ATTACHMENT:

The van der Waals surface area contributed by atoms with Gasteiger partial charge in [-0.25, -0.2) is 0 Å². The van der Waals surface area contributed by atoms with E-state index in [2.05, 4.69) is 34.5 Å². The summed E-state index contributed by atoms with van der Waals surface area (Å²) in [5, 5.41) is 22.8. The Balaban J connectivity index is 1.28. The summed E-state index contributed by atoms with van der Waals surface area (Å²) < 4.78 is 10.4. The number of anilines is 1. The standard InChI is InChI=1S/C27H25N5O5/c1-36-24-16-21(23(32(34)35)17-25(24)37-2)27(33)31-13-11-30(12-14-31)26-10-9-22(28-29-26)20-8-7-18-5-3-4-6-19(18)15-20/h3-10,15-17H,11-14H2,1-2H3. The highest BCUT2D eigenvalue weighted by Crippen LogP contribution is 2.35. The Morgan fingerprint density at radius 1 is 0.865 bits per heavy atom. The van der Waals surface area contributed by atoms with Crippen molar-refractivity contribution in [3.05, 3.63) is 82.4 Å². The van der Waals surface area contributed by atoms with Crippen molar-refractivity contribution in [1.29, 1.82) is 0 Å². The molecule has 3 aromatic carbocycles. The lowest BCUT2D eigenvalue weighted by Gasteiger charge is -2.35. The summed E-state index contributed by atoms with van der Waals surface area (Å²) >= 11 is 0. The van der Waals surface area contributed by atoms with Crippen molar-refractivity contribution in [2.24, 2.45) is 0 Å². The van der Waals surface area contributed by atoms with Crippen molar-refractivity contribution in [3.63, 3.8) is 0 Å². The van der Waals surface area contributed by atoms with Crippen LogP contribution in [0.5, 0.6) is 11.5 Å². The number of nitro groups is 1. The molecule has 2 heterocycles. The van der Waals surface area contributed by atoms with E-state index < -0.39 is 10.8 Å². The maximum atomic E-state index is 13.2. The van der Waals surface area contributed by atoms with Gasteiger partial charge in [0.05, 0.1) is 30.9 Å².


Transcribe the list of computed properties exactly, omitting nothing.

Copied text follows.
The van der Waals surface area contributed by atoms with Gasteiger partial charge in [-0.25, -0.2) is 0 Å². The van der Waals surface area contributed by atoms with E-state index in [2.05, 4.69) is 34.5 Å². The summed E-state index contributed by atoms with van der Waals surface area (Å²) in [5, 5.41) is 22.8. The Balaban J connectivity index is 1.28. The summed E-state index contributed by atoms with van der Waals surface area (Å²) < 4.78 is 10.4. The number of anilines is 1. The standard InChI is InChI=1S/C27H25N5O5/c1-36-24-16-21(23(32(34)35)17-25(24)37-2)27(33)31-13-11-30(12-14-31)26-10-9-22(28-29-26)20-8-7-18-5-3-4-6-19(18)15-20/h3-10,15-17H,11-14H2,1-2H3. The highest BCUT2D eigenvalue weighted by Crippen LogP contribution is 2.35. The Morgan fingerprint density at radius 1 is 0.865 bits per heavy atom. The van der Waals surface area contributed by atoms with Crippen molar-refractivity contribution in [3.05, 3.63) is 82.4 Å². The van der Waals surface area contributed by atoms with Crippen molar-refractivity contribution in [1.29, 1.82) is 0 Å². The molecule has 3 aromatic carbocycles. The lowest BCUT2D eigenvalue weighted by Gasteiger charge is -2.35. The summed E-state index contributed by atoms with van der Waals surface area (Å²) >= 11 is 0. The van der Waals surface area contributed by atoms with Crippen molar-refractivity contribution in [2.24, 2.45) is 0 Å². The van der Waals surface area contributed by atoms with Crippen molar-refractivity contribution in [3.63, 3.8) is 0 Å². The van der Waals surface area contributed by atoms with Crippen LogP contribution in [0.5, 0.6) is 11.5 Å². The number of nitro groups is 1. The molecule has 2 heterocycles. The van der Waals surface area contributed by atoms with E-state index < -0.39 is 10.8 Å². The maximum atomic E-state index is 13.2. The van der Waals surface area contributed by atoms with Gasteiger partial charge in [0.05, 0.1) is 30.9 Å².